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Pregnancy Bliss | Reproductive Health Hub

What if I find squatting or kneeling uncomfortable?
You can optimize the kneeling position by using a foam mat or thick soft cushions to kneel on. This is well complemented by using an inflatable "birth-ball" or bean bag to lean on. With squatting, you have to ensure there is lots of support to hold on to. There can be cushions under the heels as well. Other devices such as inflatable birth balls can be ordered from the Active Birth Centre.

There are other alternatives such as "all fours", upright kneeling or lunging while holding on to a chair or side of the bed. Other positions include sitting on a birth stool or standing and leaning forward on to support. This may be the side of a birth pool, bed or even the partner.

There is no doubt that being in water greatly facilitates changing of position. That is another alternative available.

Will l need any special equipment for an Active Birth?
The essence of Active Birth is that it promotes the merits of natural positions. Any additions will only be complementary. Such equipment as cushions, bean bags, floor mats, birth stools and the birthing pool will augment your comfort. Many hospitals will have these and if they are not there in your room, you can ask for them. However some hospitals do not have these and you may need to enquire about the possibility of bringing your own.

Some hospitals which do not have birthing pools will allow you to bring in a portable- birthing- pool, which you can rent from a number of dedicated places, including the Active Birth Centre. Check with your hospital in advance and make all the preparations with plenty of time to spare.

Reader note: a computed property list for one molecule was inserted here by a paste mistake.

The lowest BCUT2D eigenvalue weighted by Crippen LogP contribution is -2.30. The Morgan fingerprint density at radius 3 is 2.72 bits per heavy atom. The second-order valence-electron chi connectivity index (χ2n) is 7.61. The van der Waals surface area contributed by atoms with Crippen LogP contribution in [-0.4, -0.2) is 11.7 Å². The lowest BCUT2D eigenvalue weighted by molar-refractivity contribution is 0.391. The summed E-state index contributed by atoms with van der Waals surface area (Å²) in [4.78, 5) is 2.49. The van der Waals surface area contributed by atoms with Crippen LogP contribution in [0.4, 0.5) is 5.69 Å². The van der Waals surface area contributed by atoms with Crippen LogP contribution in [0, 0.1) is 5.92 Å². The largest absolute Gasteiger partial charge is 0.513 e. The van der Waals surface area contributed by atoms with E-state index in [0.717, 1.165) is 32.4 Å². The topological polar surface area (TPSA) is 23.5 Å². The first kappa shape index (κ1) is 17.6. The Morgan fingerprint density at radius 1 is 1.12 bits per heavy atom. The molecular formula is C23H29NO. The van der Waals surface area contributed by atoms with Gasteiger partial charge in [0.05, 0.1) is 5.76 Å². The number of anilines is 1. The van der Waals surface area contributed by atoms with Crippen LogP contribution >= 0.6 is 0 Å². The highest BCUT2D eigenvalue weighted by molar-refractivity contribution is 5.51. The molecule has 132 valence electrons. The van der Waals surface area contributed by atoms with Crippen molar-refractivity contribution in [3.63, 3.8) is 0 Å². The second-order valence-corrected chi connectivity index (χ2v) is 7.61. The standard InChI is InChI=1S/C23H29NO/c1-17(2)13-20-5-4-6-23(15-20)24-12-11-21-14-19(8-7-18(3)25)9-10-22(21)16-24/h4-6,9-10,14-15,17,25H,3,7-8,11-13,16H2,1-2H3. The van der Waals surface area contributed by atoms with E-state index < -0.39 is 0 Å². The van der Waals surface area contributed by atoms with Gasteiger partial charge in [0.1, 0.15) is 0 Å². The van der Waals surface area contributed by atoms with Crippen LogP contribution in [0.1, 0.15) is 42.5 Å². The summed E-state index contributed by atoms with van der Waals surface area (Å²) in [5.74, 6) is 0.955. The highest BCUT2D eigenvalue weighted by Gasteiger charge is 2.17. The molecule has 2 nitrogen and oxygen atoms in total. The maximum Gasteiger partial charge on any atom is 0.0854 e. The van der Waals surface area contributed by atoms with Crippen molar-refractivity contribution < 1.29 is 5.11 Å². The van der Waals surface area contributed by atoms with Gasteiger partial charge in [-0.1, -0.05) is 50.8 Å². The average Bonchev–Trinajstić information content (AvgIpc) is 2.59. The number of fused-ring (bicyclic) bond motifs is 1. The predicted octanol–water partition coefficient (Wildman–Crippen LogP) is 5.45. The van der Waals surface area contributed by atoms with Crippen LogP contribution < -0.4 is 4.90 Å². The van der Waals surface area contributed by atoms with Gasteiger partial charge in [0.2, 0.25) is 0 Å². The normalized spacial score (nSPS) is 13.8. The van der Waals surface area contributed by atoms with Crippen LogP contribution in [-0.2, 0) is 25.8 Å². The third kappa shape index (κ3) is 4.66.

Remember, the calculated expected date of delivery is for guidance only and the baby may arrive two or even three weeks before.     

Can I have an Active Birth regardless of where I labour (home or hospital)?
Your choice of place of birth should not interfere with planned Active Birth. Both home and hospital births are fully compatible with this. In fact, midwives who attend home births expect birth to be active.

Many women or couples who opt for home birth do so in recognition of the freedom that this environment engenders. It is a familiar environment where the expectant mother is uninhibited, can move freely, make noise, use whichever piece of furniture for support, use the bath if and when she feels like etc. This gives a significant psychological boost to the eventual appreciation of the act of birth as a very enriching private experience.

If you are planning to labour in hospital, you may want to discuss with your midwife in advance the possibility of creating a home-like environment. This may include things like the preferred positions for labour and birth, what you may be able to bring in, your willingness regarding medical routines and intervention (you may wish these to be minimal) etc.

To this end, it may be useful to prepare a birth plan, which many obstetric units in hospitals encourage. This may enable you to achieve an Active Birth in hospital with as much assistance and as little disruption as possible.